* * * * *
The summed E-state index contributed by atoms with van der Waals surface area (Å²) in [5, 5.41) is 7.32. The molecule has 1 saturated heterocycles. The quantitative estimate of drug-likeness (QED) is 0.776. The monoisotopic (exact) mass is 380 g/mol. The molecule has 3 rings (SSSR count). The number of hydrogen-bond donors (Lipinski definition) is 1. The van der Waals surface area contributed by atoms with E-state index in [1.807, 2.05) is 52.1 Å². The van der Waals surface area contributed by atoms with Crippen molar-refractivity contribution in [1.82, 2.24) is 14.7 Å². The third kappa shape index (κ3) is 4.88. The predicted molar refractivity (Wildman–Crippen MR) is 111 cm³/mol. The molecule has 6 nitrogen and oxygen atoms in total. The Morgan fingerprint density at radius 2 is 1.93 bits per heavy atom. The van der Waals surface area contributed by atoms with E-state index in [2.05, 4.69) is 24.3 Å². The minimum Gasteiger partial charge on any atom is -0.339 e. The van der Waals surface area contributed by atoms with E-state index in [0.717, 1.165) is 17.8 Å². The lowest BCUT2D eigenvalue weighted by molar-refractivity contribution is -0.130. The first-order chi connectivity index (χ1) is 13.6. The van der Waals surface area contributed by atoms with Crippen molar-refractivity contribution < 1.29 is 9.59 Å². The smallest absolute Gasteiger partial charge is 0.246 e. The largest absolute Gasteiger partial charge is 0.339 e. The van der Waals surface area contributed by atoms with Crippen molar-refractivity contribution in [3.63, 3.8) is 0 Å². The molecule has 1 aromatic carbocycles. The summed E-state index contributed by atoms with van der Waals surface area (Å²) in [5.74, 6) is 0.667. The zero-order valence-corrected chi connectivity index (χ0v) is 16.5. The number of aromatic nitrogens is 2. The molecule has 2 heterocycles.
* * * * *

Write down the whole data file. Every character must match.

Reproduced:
The summed E-state index contributed by atoms with van der Waals surface area (Å²) in [5, 5.41) is 7.32. The molecule has 1 saturated heterocycles. The quantitative estimate of drug-likeness (QED) is 0.776. The monoisotopic (exact) mass is 380 g/mol. The molecule has 3 rings (SSSR count). The number of hydrogen-bond donors (Lipinski definition) is 1. The van der Waals surface area contributed by atoms with E-state index in [1.807, 2.05) is 52.1 Å². The van der Waals surface area contributed by atoms with Crippen molar-refractivity contribution in [1.82, 2.24) is 14.7 Å². The third kappa shape index (κ3) is 4.88. The predicted molar refractivity (Wildman–Crippen MR) is 111 cm³/mol. The molecule has 6 nitrogen and oxygen atoms in total. The Morgan fingerprint density at radius 2 is 1.93 bits per heavy atom. The van der Waals surface area contributed by atoms with E-state index in [2.05, 4.69) is 24.3 Å². The minimum Gasteiger partial charge on any atom is -0.339 e. The van der Waals surface area contributed by atoms with E-state index in [0.717, 1.165) is 17.8 Å². The lowest BCUT2D eigenvalue weighted by molar-refractivity contribution is -0.130. The first-order chi connectivity index (χ1) is 13.6. The van der Waals surface area contributed by atoms with Crippen molar-refractivity contribution < 1.29 is 9.59 Å². The smallest absolute Gasteiger partial charge is 0.246 e. The largest absolute Gasteiger partial charge is 0.339 e. The van der Waals surface area contributed by atoms with Crippen molar-refractivity contribution in [3.63, 3.8) is 0 Å². The molecule has 1 aromatic carbocycles. The summed E-state index contributed by atoms with van der Waals surface area (Å²) in [5.74, 6) is 0.667. The zero-order valence-corrected chi connectivity index (χ0v) is 16.5. The number of aromatic nitrogens is 2. The molecule has 2 heterocycles.